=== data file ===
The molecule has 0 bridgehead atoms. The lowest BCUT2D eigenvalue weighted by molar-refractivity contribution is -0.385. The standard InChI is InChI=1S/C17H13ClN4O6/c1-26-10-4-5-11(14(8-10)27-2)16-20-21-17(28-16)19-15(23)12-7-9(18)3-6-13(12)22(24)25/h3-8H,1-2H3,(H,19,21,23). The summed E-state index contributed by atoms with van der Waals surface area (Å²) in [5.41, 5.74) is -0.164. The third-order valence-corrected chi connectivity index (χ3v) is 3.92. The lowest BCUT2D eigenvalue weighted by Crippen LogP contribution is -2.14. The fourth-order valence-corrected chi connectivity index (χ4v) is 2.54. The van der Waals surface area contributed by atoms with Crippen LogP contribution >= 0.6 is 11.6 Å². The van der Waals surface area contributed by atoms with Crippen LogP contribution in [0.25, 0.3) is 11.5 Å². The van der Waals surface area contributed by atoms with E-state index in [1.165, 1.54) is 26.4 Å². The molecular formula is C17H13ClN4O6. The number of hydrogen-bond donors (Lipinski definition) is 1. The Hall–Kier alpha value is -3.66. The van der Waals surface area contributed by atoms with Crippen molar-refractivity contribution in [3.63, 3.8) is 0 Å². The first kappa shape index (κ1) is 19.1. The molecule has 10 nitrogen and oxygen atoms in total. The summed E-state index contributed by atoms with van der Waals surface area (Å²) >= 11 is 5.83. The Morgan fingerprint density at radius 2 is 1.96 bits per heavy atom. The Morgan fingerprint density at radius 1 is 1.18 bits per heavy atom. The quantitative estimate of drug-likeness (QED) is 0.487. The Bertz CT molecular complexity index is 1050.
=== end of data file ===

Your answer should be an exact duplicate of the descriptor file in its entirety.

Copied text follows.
The molecule has 0 bridgehead atoms. The lowest BCUT2D eigenvalue weighted by molar-refractivity contribution is -0.385. The standard InChI is InChI=1S/C17H13ClN4O6/c1-26-10-4-5-11(14(8-10)27-2)16-20-21-17(28-16)19-15(23)12-7-9(18)3-6-13(12)22(24)25/h3-8H,1-2H3,(H,19,21,23). The summed E-state index contributed by atoms with van der Waals surface area (Å²) in [5.41, 5.74) is -0.164. The third-order valence-corrected chi connectivity index (χ3v) is 3.92. The lowest BCUT2D eigenvalue weighted by Crippen LogP contribution is -2.14. The fourth-order valence-corrected chi connectivity index (χ4v) is 2.54. The van der Waals surface area contributed by atoms with Crippen LogP contribution >= 0.6 is 11.6 Å². The van der Waals surface area contributed by atoms with Crippen LogP contribution in [0.25, 0.3) is 11.5 Å². The van der Waals surface area contributed by atoms with E-state index in [1.165, 1.54) is 26.4 Å². The molecular formula is C17H13ClN4O6. The number of hydrogen-bond donors (Lipinski definition) is 1. The Hall–Kier alpha value is -3.66. The van der Waals surface area contributed by atoms with Crippen molar-refractivity contribution in [3.63, 3.8) is 0 Å². The first kappa shape index (κ1) is 19.1. The molecule has 10 nitrogen and oxygen atoms in total. The summed E-state index contributed by atoms with van der Waals surface area (Å²) >= 11 is 5.83. The Morgan fingerprint density at radius 2 is 1.96 bits per heavy atom. The Morgan fingerprint density at radius 1 is 1.18 bits per heavy atom. The quantitative estimate of drug-likeness (QED) is 0.487. The Bertz CT molecular complexity index is 1050.